Lucie Stahl and Fredrik Vaerslev at Giò Marconi, Milan
Lucie Stahl “Chinese Medicine”
Lucie Stahl has developed a photographic working process in which she places and arranges everyday objects on a scanner and takes their digital imprint. The two- dimensional images are blown-up and printed out as large-scale inkjet prints, which she covers in a thick coat of glossy polyurethane that functions as a kind of frame. The works are fixed directly to the gallery walls like posters.
For her first exhibition at the gallery, Lucie Stahl has designed a series of new billboard and poster works utilizing the conventions of advertising and agitprop, alongside which she will show small sculptural objects made from old beer and soda cans.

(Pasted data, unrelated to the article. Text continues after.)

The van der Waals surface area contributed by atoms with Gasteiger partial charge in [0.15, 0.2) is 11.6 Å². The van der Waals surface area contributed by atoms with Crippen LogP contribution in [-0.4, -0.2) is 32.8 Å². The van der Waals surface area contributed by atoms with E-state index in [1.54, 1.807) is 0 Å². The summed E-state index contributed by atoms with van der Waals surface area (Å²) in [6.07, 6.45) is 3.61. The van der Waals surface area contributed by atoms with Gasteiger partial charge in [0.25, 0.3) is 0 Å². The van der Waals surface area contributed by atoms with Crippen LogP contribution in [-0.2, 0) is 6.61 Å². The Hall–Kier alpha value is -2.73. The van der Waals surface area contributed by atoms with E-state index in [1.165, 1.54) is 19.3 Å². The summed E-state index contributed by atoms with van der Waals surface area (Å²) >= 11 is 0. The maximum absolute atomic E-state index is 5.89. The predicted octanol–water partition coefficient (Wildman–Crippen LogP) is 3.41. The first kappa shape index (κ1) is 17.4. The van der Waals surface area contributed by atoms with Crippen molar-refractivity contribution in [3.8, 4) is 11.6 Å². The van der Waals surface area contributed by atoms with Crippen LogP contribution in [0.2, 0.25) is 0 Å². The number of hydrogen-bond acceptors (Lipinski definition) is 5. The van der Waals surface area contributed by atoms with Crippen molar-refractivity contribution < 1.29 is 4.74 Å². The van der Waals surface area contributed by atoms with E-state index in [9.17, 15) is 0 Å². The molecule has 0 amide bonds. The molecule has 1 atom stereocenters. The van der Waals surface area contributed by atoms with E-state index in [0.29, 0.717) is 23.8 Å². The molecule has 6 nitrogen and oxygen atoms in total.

“Last year I had my knee treated by a doctor of Traditional Chinese Medicine in Santa Monica, California, where along with acupunctural treatments I underwent a general evaluation. Dr. Lu recommended various life style changes, mostly dietary, which I should seriously consider and which I tend to follow or not. While waiting in the sitting room for my latest appointment and leafing through a copy of the ?Economist? I came across an article concerning US debt to China under the heading ?Chinese Medicine?. And as is often the case my mind drifted into that hazy blur of revelry I am so fond of when it comes to anything remotely serious, complicated or racist, since I have only the foggiest idea of what it means that the U.S. is indebted to China for a Quadrillion Dollars. Reading the article didn?t help but several things occurred to me during this rather long session of acupunctural treatment. Most importantly that this vague coincidence would be the starting point of my next series of works and that ?knowing? something doesn?t really mean shit. Suddenly out of the darkness behind my eyes various potential cover illustrations for an issue of the ?Economist? entitled “Chinese Medicine” appeared. Ginormous acupuncture needles threatening U.S. airspace in the spirit of Reagan era Star Wars propaganda hovered over a computer-generated globe of the world, and since the tips of acupuncture needles tend to break off in your body and are visible later in x-rays, the globe of the world which features the U.S. so prominently would be holographic so that when you turned themagazine a bit to the side the globe would turn dark as night with the U.S. energy grid made up of tiny broken off nuclear needles. I?m German. I?ve been living in Los Angeles for the past year. I bought a brown Subaru, which I?d sometimes drive into the desert where I?d collect old, bleached out aluminum cans of Bud and Coke. It wasn?t until I was lying on my back in my underwear in the cool dark confines of the Chinese doctor?s office that I knew what these cans could be, or to be more precise how it is that I could capitalize on trash collecting. Tibetan Prayer wheels.”